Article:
A. The Islamic Supremacist Declaration of War on Equality and Freedom

From a counterterrorist perspective, the Al Qaeda declarations of war against the United States in 1996 and 1998 are widely examined as a basis for a "war on terror." However, the Islamic supremacist challenges to equality and liberty have been occurring long before declarations of war by Al Qaeda or any other Islamic supremacist terrorist groups.

Three years after the defeat of the Nazi supremacists, in 1948, the United Nations General Assembly advocated a Universal Declaration of Human Rights (UDHR) on human rights, freedom, and equality. In addition to abstention by Communist totalitarian nations, the Islamic supremacist Kingdom of Saudi Arabia refused to support such a resolution on equality.

In 1981, the Islamic supremacist Republic of Iran effectively issued a Sharia-based declaration of war on such ideas "when its representative affirmed that the UDHR represented a secular interpretation of the Judeo-Christian tradition which could not be implemented by Muslims; if a choice had to be made between its stipulations and 'the divine law of the country,' Iran would always choose Islamic law." The Islamic supremacists leading Iran were more forthright in their position than Saudi Arabia; they stated clearly and unequivocally that equality and Sharia were clearly incompatible. In the midst of the Cold War, few truly appreciated this as the Sharia declaration of war on equality and freedom that it was.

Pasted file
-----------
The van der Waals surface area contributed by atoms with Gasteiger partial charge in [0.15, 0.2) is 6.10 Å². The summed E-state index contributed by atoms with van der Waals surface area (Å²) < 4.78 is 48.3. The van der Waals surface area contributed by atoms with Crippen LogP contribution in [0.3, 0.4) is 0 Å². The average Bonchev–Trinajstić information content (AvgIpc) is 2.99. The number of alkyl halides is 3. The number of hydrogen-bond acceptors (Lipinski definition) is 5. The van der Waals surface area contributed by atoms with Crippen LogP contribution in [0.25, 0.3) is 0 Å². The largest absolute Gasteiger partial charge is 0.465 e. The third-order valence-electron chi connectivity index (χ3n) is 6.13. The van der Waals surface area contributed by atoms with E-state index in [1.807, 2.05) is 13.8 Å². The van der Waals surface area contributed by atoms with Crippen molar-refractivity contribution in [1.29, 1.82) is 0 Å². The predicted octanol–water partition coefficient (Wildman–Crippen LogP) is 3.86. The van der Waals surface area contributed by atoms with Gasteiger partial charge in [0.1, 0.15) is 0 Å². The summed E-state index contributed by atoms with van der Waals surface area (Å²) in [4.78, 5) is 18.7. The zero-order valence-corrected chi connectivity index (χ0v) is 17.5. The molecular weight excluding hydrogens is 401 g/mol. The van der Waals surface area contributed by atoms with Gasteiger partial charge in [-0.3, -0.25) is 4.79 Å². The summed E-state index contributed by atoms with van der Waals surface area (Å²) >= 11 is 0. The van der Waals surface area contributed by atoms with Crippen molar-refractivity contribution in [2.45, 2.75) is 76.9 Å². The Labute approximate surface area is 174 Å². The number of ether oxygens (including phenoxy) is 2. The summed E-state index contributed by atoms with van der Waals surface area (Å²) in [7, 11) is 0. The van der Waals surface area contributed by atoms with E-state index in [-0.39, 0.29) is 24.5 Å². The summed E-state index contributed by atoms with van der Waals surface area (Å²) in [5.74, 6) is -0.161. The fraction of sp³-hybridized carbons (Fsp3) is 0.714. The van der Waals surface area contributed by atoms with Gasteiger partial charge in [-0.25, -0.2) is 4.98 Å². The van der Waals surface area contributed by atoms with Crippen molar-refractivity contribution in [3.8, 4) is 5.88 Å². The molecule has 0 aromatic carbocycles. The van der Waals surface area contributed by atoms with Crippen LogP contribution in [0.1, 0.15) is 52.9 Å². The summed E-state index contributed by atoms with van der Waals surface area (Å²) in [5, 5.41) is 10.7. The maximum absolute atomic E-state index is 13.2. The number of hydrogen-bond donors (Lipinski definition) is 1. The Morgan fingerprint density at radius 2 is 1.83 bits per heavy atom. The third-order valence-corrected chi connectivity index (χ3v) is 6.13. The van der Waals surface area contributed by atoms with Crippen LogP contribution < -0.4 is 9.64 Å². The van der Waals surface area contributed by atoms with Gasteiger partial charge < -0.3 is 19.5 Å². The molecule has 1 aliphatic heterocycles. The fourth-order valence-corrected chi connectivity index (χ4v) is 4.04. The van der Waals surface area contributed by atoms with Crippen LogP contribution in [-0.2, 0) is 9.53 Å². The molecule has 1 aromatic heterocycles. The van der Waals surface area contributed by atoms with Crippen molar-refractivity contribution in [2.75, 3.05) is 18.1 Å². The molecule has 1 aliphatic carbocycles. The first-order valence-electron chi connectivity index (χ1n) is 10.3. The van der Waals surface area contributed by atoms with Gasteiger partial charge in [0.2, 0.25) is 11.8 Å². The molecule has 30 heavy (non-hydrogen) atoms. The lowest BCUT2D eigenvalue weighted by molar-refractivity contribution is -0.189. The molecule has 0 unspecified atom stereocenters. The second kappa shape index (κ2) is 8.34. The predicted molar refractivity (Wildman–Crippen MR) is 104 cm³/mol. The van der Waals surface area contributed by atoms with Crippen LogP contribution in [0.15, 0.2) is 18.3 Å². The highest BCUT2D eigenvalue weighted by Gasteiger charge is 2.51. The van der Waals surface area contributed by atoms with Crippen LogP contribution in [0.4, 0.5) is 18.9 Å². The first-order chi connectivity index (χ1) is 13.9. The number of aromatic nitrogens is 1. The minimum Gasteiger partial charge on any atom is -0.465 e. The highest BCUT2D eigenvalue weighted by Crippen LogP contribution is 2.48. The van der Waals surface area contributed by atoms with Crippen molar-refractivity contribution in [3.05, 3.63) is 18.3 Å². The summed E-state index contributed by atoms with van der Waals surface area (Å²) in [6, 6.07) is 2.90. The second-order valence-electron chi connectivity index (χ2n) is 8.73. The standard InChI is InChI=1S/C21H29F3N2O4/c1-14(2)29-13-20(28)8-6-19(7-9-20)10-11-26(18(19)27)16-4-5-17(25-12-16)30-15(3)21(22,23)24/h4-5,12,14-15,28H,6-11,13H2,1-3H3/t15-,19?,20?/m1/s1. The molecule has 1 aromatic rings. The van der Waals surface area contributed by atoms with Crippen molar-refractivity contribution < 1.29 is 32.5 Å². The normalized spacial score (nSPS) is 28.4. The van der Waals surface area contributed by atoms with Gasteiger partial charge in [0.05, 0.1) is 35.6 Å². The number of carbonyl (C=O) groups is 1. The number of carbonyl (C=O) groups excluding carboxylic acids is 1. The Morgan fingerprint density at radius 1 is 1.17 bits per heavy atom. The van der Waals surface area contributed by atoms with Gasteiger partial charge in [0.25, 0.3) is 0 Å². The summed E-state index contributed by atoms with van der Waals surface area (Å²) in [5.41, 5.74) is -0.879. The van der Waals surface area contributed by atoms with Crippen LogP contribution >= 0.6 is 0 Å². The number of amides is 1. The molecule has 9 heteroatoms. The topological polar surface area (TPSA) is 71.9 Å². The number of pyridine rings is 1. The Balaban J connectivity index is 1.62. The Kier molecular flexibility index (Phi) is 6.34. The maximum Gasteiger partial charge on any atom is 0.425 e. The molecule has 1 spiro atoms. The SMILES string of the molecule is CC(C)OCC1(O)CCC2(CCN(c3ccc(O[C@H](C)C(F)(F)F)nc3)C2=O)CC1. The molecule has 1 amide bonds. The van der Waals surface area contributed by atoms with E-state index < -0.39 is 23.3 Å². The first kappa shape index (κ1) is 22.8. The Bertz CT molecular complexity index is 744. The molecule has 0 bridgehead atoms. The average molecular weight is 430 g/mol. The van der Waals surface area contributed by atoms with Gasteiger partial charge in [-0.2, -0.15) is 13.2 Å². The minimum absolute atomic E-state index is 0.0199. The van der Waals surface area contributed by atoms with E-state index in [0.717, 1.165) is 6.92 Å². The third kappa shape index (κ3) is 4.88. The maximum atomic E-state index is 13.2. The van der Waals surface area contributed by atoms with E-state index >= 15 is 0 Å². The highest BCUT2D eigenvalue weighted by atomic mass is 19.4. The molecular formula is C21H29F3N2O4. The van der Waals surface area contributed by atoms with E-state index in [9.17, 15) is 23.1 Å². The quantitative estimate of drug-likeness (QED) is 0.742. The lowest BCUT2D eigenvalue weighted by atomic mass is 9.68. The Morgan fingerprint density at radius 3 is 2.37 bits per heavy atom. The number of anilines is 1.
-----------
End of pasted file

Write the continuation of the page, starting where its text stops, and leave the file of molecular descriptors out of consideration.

In 2000, a year before the 9/11 attacks, the 57 nation Islamist supremacist organization, the Organization of the Islamic Conference, officially resolved to support the Cairo Declaration on Human Rights in Islam as an alternative document that says people have "freedom and right to a dignified life in accordance with the Islamic Shari'ah" -- an exclusionary ideology only for Muslims that denies freedom of religion and many other fundamental human rights of equality.

In 2001, nearly two months before the 9/11 attacks, the European Court of Human Rights determined that "the institution of Sharia law and a theocratic regime, were incompatible with the requirements of a democratic society."